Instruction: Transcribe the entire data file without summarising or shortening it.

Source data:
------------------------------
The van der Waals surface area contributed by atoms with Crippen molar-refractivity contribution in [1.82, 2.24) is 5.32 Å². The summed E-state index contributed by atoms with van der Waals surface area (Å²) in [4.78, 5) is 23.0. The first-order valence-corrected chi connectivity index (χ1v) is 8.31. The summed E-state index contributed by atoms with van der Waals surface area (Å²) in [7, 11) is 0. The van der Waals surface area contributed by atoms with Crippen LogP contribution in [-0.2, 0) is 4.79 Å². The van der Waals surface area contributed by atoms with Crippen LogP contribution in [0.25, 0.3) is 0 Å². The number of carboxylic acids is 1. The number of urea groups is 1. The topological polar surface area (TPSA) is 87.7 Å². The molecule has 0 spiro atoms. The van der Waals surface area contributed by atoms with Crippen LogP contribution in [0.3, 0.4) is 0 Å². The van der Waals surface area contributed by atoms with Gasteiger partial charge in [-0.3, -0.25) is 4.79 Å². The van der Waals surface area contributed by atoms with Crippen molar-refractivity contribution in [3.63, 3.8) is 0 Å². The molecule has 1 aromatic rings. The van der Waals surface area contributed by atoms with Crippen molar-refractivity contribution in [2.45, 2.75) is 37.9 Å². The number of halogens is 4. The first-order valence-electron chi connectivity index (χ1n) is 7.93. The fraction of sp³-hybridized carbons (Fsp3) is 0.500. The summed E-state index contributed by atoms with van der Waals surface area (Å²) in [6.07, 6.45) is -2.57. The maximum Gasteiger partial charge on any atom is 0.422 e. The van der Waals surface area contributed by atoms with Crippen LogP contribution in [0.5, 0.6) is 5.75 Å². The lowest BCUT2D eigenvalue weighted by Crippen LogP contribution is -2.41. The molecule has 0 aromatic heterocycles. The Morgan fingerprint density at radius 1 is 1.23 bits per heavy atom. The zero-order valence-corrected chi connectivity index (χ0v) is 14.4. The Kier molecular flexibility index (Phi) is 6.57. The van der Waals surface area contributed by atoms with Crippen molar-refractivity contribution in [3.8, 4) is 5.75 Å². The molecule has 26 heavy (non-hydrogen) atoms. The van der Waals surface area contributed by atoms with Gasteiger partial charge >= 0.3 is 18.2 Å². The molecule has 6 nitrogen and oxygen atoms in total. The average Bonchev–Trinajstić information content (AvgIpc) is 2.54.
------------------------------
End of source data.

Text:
The van der Waals surface area contributed by atoms with Crippen molar-refractivity contribution in [1.82, 2.24) is 5.32 Å². The summed E-state index contributed by atoms with van der Waals surface area (Å²) in [4.78, 5) is 23.0. The first-order valence-corrected chi connectivity index (χ1v) is 8.31. The summed E-state index contributed by atoms with van der Waals surface area (Å²) in [7, 11) is 0. The van der Waals surface area contributed by atoms with Crippen LogP contribution in [-0.2, 0) is 4.79 Å². The van der Waals surface area contributed by atoms with Crippen LogP contribution in [0.25, 0.3) is 0 Å². The number of carboxylic acids is 1. The number of urea groups is 1. The topological polar surface area (TPSA) is 87.7 Å². The molecule has 0 spiro atoms. The van der Waals surface area contributed by atoms with Crippen LogP contribution in [0.3, 0.4) is 0 Å². The van der Waals surface area contributed by atoms with Gasteiger partial charge in [-0.3, -0.25) is 4.79 Å². The van der Waals surface area contributed by atoms with Crippen molar-refractivity contribution in [3.63, 3.8) is 0 Å². The molecule has 1 aromatic rings. The van der Waals surface area contributed by atoms with Crippen molar-refractivity contribution in [2.45, 2.75) is 37.9 Å². The number of halogens is 4. The first-order valence-electron chi connectivity index (χ1n) is 7.93. The fraction of sp³-hybridized carbons (Fsp3) is 0.500. The summed E-state index contributed by atoms with van der Waals surface area (Å²) in [6.07, 6.45) is -2.57. The maximum Gasteiger partial charge on any atom is 0.422 e. The van der Waals surface area contributed by atoms with Crippen LogP contribution in [0.5, 0.6) is 5.75 Å². The lowest BCUT2D eigenvalue weighted by Crippen LogP contribution is -2.41. The molecule has 0 aromatic heterocycles. The Morgan fingerprint density at radius 1 is 1.23 bits per heavy atom. The zero-order valence-corrected chi connectivity index (χ0v) is 14.4. The Kier molecular flexibility index (Phi) is 6.57. The van der Waals surface area contributed by atoms with Crippen molar-refractivity contribution in [3.8, 4) is 5.75 Å². The molecule has 26 heavy (non-hydrogen) atoms. The van der Waals surface area contributed by atoms with Gasteiger partial charge >= 0.3 is 18.2 Å². The molecule has 6 nitrogen and oxygen atoms in total. The average Bonchev–Trinajstić information content (AvgIpc) is 2.54.